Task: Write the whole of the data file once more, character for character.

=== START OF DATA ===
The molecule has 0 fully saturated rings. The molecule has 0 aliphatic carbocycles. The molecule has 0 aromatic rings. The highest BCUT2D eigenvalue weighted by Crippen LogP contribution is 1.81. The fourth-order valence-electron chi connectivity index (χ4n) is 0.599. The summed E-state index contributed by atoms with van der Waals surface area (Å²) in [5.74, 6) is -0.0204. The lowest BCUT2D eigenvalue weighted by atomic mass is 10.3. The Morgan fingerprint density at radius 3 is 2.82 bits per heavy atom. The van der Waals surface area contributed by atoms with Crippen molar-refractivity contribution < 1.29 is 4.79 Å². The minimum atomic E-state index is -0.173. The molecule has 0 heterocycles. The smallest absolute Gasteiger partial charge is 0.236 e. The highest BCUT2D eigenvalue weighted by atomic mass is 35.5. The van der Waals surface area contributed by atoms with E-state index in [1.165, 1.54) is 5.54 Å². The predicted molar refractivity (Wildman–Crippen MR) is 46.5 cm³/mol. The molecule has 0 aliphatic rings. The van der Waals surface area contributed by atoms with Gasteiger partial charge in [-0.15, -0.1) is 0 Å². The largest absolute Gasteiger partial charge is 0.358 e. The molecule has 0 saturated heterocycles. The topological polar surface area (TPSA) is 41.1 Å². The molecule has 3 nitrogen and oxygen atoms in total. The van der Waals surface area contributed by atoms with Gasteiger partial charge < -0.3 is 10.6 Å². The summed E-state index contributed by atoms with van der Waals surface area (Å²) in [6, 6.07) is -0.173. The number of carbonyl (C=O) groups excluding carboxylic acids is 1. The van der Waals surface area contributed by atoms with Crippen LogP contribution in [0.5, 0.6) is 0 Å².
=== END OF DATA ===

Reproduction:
The molecule has 0 fully saturated rings. The molecule has 0 aliphatic carbocycles. The molecule has 0 aromatic rings. The highest BCUT2D eigenvalue weighted by Crippen LogP contribution is 1.81. The fourth-order valence-electron chi connectivity index (χ4n) is 0.599. The summed E-state index contributed by atoms with van der Waals surface area (Å²) in [5.74, 6) is -0.0204. The lowest BCUT2D eigenvalue weighted by atomic mass is 10.3. The Morgan fingerprint density at radius 3 is 2.82 bits per heavy atom. The van der Waals surface area contributed by atoms with Crippen molar-refractivity contribution < 1.29 is 4.79 Å². The minimum atomic E-state index is -0.173. The molecule has 0 heterocycles. The smallest absolute Gasteiger partial charge is 0.236 e. The highest BCUT2D eigenvalue weighted by atomic mass is 35.5. The van der Waals surface area contributed by atoms with E-state index in [1.165, 1.54) is 5.54 Å². The predicted molar refractivity (Wildman–Crippen MR) is 46.5 cm³/mol. The molecule has 0 aliphatic rings. The van der Waals surface area contributed by atoms with Gasteiger partial charge in [-0.15, -0.1) is 0 Å². The largest absolute Gasteiger partial charge is 0.358 e. The molecule has 0 saturated heterocycles. The topological polar surface area (TPSA) is 41.1 Å². The molecule has 3 nitrogen and oxygen atoms in total. The van der Waals surface area contributed by atoms with Gasteiger partial charge < -0.3 is 10.6 Å². The summed E-state index contributed by atoms with van der Waals surface area (Å²) in [6, 6.07) is -0.173. The number of carbonyl (C=O) groups excluding carboxylic acids is 1. The van der Waals surface area contributed by atoms with Crippen LogP contribution in [0.5, 0.6) is 0 Å².